by Emma Esteves

I have always been fascinated by the unspoken deaf dialect of American Sign Language. When in action, fluent hands fly from one sign to another, orchestrating a beautiful rhythm of words and sentences. For so many years, I had wanted to be a part of this community, not only to understand others, but to also engage in meaningful conversations and establish heartfelt connections. So when I came across an ASL 1 course this summer, I immediately signed up. Although virtual, each two hour zoom session left me with a basic understanding of vocabulary and generated conversation pieces to practice. However, I must be honest: it was a lot harder than I had originally thought. There were so many things to consider. From grammar to counting, I quickly discovered that ASL was going to take a few years to perfect. Even the simple notion of raising your eyebrows or lowering them could change the entire meaning of a question. When I found myself struggling (which I often did), I tuned into one of Gov. Mike DeWine’s daily press briefings. As strange as this seems, I wasn’t there to listen to what he had to say. Rather, my eyes often searched for the person who I knew could keep me motivated each time I wanted to quit. There, in the top right corner of my screen, dressed in her traditional blue blouse and black blazer, was ASL interpreter Marla Berkowitz.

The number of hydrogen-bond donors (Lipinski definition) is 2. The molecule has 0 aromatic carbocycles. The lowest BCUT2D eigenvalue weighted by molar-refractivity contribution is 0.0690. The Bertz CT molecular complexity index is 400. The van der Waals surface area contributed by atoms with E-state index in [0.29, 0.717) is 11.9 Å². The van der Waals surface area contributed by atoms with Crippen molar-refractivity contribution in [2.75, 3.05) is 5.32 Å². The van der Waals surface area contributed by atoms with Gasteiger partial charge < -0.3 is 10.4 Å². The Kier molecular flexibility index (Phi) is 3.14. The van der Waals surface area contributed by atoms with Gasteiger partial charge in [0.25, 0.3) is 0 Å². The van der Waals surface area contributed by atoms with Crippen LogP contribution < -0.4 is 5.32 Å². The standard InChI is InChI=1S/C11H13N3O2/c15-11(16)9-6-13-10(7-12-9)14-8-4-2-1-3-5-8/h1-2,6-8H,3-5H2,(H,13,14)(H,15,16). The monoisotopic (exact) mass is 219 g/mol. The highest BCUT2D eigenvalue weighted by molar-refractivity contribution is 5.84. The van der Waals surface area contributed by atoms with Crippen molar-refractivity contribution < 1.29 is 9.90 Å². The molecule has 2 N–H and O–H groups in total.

As the only certified interpreter in Ohio, Berkowitz takes her role seriously to provide the best and most accurate feedback for her community. You might have noticed her before—signing vigorously along with the words of DeWine, but what you might not have realized is that Marla is deaf herself. She actually reads the signs from a hearing interpreter (someone who can both sign and hear) off screen and then translates them into comprehensible sentences for the ASL community. Her facial expressions, which have been noticed by many, add nuance and emotion to the words she is signing. As I learned for myself this summer, this is such an important part of the language, as her face, not voice, is used to capture those distinct intonations (sarcasm, anger, frustration, happiness). Her hard work has not gone unnoticed though. Marla Berkowitz now has an official bobblehead and fans have even created a facebook appreciation page dedicated to her efforts! Evidently, Marla’s role has received gratitude and praise from all communities alike. 

I am a firm believer that something good lies hidden in everything, and I truly think that our current situation has granted Ohio with a wonderful gift: for those with hearing impairments—a connection; for the rest of us—an exposure to the unique language and a newfound appreciation for the work of others. As an ASL connoisseur, I strive to reach the level of expertise that Marla Berkowitz continually shows on a daily basis. She has become my hero, and I hope that she is now yours too.